Federal Elections Commissioner Ann Ravel stepped down last week, frustrated at her agency’s inability to staunch the flow of dark money in elections. On her way out the door, Ravel released a report on the problems she observed. It explains that, in the wake of the Supreme Court’s Citizens United decision, wealthy donors were using nonprofit groups — 501(c)4s and 501(c)6s — and limited liability corporations to pass money to candidates while remaining anonymous, yet the three Republican commissioners on the FEC balked at cracking down on this dark money, and on other abuses, blocking the three Democratic commissioners from taking action. When the FEC commissioners disagree along party lines, the Commission doesn’t act.
One day before she left office, we spoke with Ann Ravel about some of the incidents that bothered her most, how the situation could get worse under Trump, and the need for renewed democratic engagement in the years ahead. This interview has been edited for length and clarity.
John Light: You were confirmed in 2013, when the Citizens United decision had already been around for three years. Did you expect that this would be your experience at the FEC?
Ann Ravel: I did not expect that this would be my experience. And the reason is, yes, of course, as my fellow commissioner [Republican Lee Goodman] has said, the law has changed, there has been deregulation. But there are plenty of campaign finance laws that are still in effect that are really important.
In particular, that there should be disclosure of all campaign finance information — all expenditures, all contributions. That was explicitly in Citizens United. Justice Kennedy, with the approval of eight other members of the court, said, in Citizens United, that the way that we understand whether there’s corruption is because there is robust disclosure about campaign finance information, and the internet provides that information to the public.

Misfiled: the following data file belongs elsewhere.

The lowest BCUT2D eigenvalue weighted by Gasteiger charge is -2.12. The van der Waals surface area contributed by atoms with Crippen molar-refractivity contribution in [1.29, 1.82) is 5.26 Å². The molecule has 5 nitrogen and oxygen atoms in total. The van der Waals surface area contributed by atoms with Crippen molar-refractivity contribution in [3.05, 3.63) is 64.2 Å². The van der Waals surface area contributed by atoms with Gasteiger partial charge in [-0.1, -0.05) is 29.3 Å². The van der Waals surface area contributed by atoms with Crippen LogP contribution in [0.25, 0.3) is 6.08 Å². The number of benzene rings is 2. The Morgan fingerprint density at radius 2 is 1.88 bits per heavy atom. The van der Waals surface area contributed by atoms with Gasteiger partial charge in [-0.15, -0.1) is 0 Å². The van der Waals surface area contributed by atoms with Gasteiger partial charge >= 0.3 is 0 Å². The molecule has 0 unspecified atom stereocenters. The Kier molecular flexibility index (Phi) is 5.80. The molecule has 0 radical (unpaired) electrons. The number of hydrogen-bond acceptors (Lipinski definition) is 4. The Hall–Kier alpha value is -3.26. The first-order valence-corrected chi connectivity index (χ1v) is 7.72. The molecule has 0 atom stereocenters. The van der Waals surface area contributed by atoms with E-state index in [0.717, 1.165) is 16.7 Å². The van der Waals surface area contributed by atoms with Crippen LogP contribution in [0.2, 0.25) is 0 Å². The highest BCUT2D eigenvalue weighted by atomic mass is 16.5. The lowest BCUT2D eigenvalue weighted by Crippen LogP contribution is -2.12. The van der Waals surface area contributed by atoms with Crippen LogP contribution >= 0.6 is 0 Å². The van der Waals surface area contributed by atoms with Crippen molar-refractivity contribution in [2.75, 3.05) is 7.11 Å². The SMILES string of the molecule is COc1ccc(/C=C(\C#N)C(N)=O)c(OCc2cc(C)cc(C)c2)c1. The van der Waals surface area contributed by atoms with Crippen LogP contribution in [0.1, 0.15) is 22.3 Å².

Well, of course, that’s not true, and that hasn’t been enforced at the FEC.
JL: In your report you lay out many examples of ways in which disclosure has not been happening the way Justice Kennedy intended. Was there a specific incident among these that made you feel like you could be more effective outside of DC?
AR: There have been numerous incidents. I’ve worked in government most of my life. I believe in government transparency, and I think that disclosure of this information is incredibly important to the public for them to believe that there’s a reason to trust government and for them to understand that the electoral process is fair. And from the beginning the commission has considered cases involving dark money through 501(c)4s, 501(c)6s and, most recently, limited liability corporations (LLCs).
One case I’ve spoken about recently was the Carolina Rising situation. The outrageous thing about Carolina Rising is that the group is a 501(c)4 tax-exempt organization. They’ve said in the past that they are a social welfare organization, even though in their disclosures to the IRS they said they were doing political activity on behalf of a Senate candidate. But even more striking was that the information showed that they had given 97 percent of their funds in order to elect a Senate candidate — 97 percent. The standard is, if a majority of their resources are used for political activity, then they should be considered to be a political committee.
The head of that 501(c)4 [Dallas Woodhouse], on the night of the election, went on television wearing his hat with the name of the candidate at the candidate’s victory party. He seemed to be slightly tipsy, and he said, “We did it.” The video is on the internet. It is outrageous. Yet the commission none the less split 3-3, and they refused to say that it’s a political committee. And the consequence of that is that if it’s not a political committee then they don’t have to disclose who their donors are. And it’s the public that does not get the information to which it is entitled.